tourists than they can from a state economy stuck in 1960.
If Cuba were to allow some basic capitalist practices with clear ground
rules, it might attract plenty of foreign investment. It’s an appealing
locale, after all. GDP per capita is about $7,000, which is one-eighth
the level of the United States but still far higher than in Haiti and
slightly larger than in the Dominican Republic, Ecuador or Belize. And
strong ties with Cuban expatriates in Florida and other parts of the
U.S. would provide a ready source of eager investors if opportunities
For the most part, they don’t, however. At least not yet. The Cuban
government can’t get credit and must pay for imports in cash.
Agriculture remains so rudimentary, despite recent improvements, that
lack of adequate food for ordinary Cubans is still an occasional
problem. American agricultural firms and food companies do ship goods to
Cuba, but payment must be made in advance and cargo ships sometimes
languish at port in New Orleans, as merchants await payment.
Some Cuban entrepreneurs have found successes recently in niches the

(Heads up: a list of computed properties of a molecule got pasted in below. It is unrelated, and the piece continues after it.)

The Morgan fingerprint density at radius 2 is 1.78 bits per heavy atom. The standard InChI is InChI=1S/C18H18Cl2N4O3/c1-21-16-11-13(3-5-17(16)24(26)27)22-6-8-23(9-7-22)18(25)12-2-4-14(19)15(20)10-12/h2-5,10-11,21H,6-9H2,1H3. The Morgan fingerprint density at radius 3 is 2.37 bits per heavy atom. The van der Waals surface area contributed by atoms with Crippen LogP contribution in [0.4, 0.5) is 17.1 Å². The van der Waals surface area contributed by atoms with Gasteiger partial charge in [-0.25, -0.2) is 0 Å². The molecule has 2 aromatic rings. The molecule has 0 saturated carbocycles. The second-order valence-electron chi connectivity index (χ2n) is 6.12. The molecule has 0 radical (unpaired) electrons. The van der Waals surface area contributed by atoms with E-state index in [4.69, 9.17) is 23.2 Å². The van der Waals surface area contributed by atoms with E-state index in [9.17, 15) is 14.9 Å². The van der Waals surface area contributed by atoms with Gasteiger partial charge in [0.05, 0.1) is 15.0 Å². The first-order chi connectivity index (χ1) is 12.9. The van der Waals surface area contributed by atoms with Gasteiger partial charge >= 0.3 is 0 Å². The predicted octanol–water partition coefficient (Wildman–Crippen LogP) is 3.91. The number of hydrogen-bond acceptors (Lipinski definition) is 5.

government seems willing to let them claim, whether legal or not. One
clever service is a lineup of (usually American) movies, TV shows,
magazine and other types of media downloaded onto flash drives and sold
to Cuban subscribers every week. Airbnb has caught on, because Cubans
are happy to rent their homes to tourists for extra cash (arrangements
must be made over the phone rather than online). There are
Craigslist-type web sites catering to the tiny portion of the population
that does have Internet access, mostly near Havana. And American
companies that produce power equipment say they’ve had some success
selling Cuba gear needed to upgrade and expand the nation’s electrical
grid, which only provides a few hours of power for most Cubans each day.
Most U.S. companies checking out Cuba, however, are small or mid-sized
firms willing to take risks for a bit of growth. The cream of the U.S.
economy, so far, seem to be taking a pass. “It’s hard to find a big,
name-brand company going into Cuba in a big way,” says trade expert Gary
Hufbauer of the Peterson Institute for International Economics.“It’s
just very difficult to do business there.” Cuba attracts less than $500
million in foreign direct investment each year, which is tiny for a
nation of 11 million people. The Dominican Republic, with a similar
population, garners more than four times as much FDI.
Despite the political opening with the United States, Cuba’s most
promising trade partner may be China. “They’ve studied the Chinese model
quite carefully and they have a lot of visits with the Chinese,” says
Hufbauer. “That’s the path they’d like to follow.” The huge Chinese
telecom firm Huawei, in fact, might get a lot of the business Google
lost out on. Google’s not complaining.
Rick Newman’s latest book is Liberty for All: A Manifesto for Reclaiming
Financial and Political Freedom. Follow him on Twitter: @rickjnewman.
Source: Why Cuba’s economy could stay trapped in the Stone Age – Yahoo